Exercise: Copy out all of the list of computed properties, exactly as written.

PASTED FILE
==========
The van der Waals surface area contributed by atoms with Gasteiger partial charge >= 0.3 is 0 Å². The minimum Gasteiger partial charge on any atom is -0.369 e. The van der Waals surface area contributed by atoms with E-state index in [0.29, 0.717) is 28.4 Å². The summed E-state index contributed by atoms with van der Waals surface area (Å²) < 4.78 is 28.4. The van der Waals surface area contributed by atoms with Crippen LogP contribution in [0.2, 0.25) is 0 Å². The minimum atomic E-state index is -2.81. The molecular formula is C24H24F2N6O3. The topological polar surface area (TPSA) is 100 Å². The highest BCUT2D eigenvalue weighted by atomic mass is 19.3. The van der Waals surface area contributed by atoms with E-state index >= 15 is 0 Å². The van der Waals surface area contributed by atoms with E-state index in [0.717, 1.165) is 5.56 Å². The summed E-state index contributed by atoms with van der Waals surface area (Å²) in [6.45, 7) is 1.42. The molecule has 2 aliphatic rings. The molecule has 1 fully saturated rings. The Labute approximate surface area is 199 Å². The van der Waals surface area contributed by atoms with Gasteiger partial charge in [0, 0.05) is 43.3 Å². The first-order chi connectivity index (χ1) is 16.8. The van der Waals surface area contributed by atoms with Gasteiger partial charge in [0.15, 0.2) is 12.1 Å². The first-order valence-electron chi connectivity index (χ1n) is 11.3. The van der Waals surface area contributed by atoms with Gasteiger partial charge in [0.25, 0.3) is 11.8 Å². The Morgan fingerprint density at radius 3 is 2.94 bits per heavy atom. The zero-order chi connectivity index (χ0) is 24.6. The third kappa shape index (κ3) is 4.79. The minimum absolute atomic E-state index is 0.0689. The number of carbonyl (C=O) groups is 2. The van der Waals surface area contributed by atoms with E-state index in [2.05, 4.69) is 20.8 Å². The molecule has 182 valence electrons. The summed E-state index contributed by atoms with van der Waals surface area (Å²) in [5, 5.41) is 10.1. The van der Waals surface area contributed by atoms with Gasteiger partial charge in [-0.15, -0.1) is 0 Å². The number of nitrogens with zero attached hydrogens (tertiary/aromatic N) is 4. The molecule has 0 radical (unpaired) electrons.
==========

The van der Waals surface area contributed by atoms with Gasteiger partial charge >= 0.3 is 0 Å². The minimum Gasteiger partial charge on any atom is -0.369 e. The van der Waals surface area contributed by atoms with E-state index in [0.29, 0.717) is 28.4 Å². The summed E-state index contributed by atoms with van der Waals surface area (Å²) < 4.78 is 28.4. The van der Waals surface area contributed by atoms with Crippen LogP contribution in [0.2, 0.25) is 0 Å². The minimum atomic E-state index is -2.81. The molecular formula is C24H24F2N6O3. The topological polar surface area (TPSA) is 100 Å². The highest BCUT2D eigenvalue weighted by atomic mass is 19.3. The van der Waals surface area contributed by atoms with E-state index >= 15 is 0 Å². The van der Waals surface area contributed by atoms with E-state index in [0.717, 1.165) is 5.56 Å². The summed E-state index contributed by atoms with van der Waals surface area (Å²) in [6.45, 7) is 1.42. The molecule has 2 aliphatic rings. The molecule has 1 fully saturated rings. The Labute approximate surface area is 199 Å². The van der Waals surface area contributed by atoms with Gasteiger partial charge in [0, 0.05) is 43.3 Å². The first-order chi connectivity index (χ1) is 16.8. The van der Waals surface area contributed by atoms with Gasteiger partial charge in [0.15, 0.2) is 12.1 Å². The first-order valence-electron chi connectivity index (χ1n) is 11.3. The van der Waals surface area contributed by atoms with Gasteiger partial charge in [0.25, 0.3) is 11.8 Å². The Morgan fingerprint density at radius 3 is 2.94 bits per heavy atom. The zero-order chi connectivity index (χ0) is 24.6. The third kappa shape index (κ3) is 4.79. The minimum absolute atomic E-state index is 0.0689. The number of carbonyl (C=O) groups is 2. The van der Waals surface area contributed by atoms with E-state index in [2.05, 4.69) is 20.8 Å². The molecule has 182 valence electrons. The summed E-state index contributed by atoms with van der Waals surface area (Å²) in [5, 5.41) is 10.1. The van der Waals surface area contributed by atoms with Gasteiger partial charge in [-0.15, -0.1) is 0 Å². The number of nitrogens with zero attached hydrogens (tertiary/aromatic N) is 4. The molecule has 0 radical (unpaired) electrons.